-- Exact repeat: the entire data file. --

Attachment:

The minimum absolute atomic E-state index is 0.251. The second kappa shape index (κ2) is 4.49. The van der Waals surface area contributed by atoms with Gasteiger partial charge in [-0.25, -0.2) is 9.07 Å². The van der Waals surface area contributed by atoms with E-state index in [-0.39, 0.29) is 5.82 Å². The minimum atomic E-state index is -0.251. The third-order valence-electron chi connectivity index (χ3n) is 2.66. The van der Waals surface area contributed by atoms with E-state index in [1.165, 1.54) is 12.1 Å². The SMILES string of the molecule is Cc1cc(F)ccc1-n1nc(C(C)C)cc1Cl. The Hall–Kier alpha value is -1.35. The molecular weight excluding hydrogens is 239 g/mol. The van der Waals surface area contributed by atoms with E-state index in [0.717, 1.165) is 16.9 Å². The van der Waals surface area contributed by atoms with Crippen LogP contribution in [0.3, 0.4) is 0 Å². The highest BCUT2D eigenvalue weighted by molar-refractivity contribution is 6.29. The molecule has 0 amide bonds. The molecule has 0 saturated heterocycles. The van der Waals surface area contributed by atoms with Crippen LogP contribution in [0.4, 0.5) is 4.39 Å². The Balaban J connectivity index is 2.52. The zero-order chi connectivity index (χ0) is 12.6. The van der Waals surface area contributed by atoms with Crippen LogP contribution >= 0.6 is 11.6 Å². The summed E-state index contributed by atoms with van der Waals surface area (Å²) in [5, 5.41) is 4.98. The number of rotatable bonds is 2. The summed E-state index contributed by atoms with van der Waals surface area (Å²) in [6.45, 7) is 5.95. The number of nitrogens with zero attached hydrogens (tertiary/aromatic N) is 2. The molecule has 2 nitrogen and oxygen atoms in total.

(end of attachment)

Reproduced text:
The minimum absolute atomic E-state index is 0.251. The second kappa shape index (κ2) is 4.49. The van der Waals surface area contributed by atoms with Gasteiger partial charge in [-0.25, -0.2) is 9.07 Å². The van der Waals surface area contributed by atoms with E-state index in [-0.39, 0.29) is 5.82 Å². The minimum atomic E-state index is -0.251. The third-order valence-electron chi connectivity index (χ3n) is 2.66. The van der Waals surface area contributed by atoms with E-state index in [1.165, 1.54) is 12.1 Å². The SMILES string of the molecule is Cc1cc(F)ccc1-n1nc(C(C)C)cc1Cl. The Hall–Kier alpha value is -1.35. The molecular weight excluding hydrogens is 239 g/mol. The van der Waals surface area contributed by atoms with E-state index in [0.717, 1.165) is 16.9 Å². The van der Waals surface area contributed by atoms with Crippen LogP contribution in [0.3, 0.4) is 0 Å². The highest BCUT2D eigenvalue weighted by molar-refractivity contribution is 6.29. The molecule has 0 amide bonds. The molecule has 0 saturated heterocycles. The van der Waals surface area contributed by atoms with Crippen LogP contribution in [0.4, 0.5) is 4.39 Å². The Balaban J connectivity index is 2.52. The zero-order chi connectivity index (χ0) is 12.6. The van der Waals surface area contributed by atoms with Crippen LogP contribution >= 0.6 is 11.6 Å². The summed E-state index contributed by atoms with van der Waals surface area (Å²) in [5, 5.41) is 4.98. The number of rotatable bonds is 2. The summed E-state index contributed by atoms with van der Waals surface area (Å²) in [6.45, 7) is 5.95. The number of nitrogens with zero attached hydrogens (tertiary/aromatic N) is 2. The molecule has 2 nitrogen and oxygen atoms in total.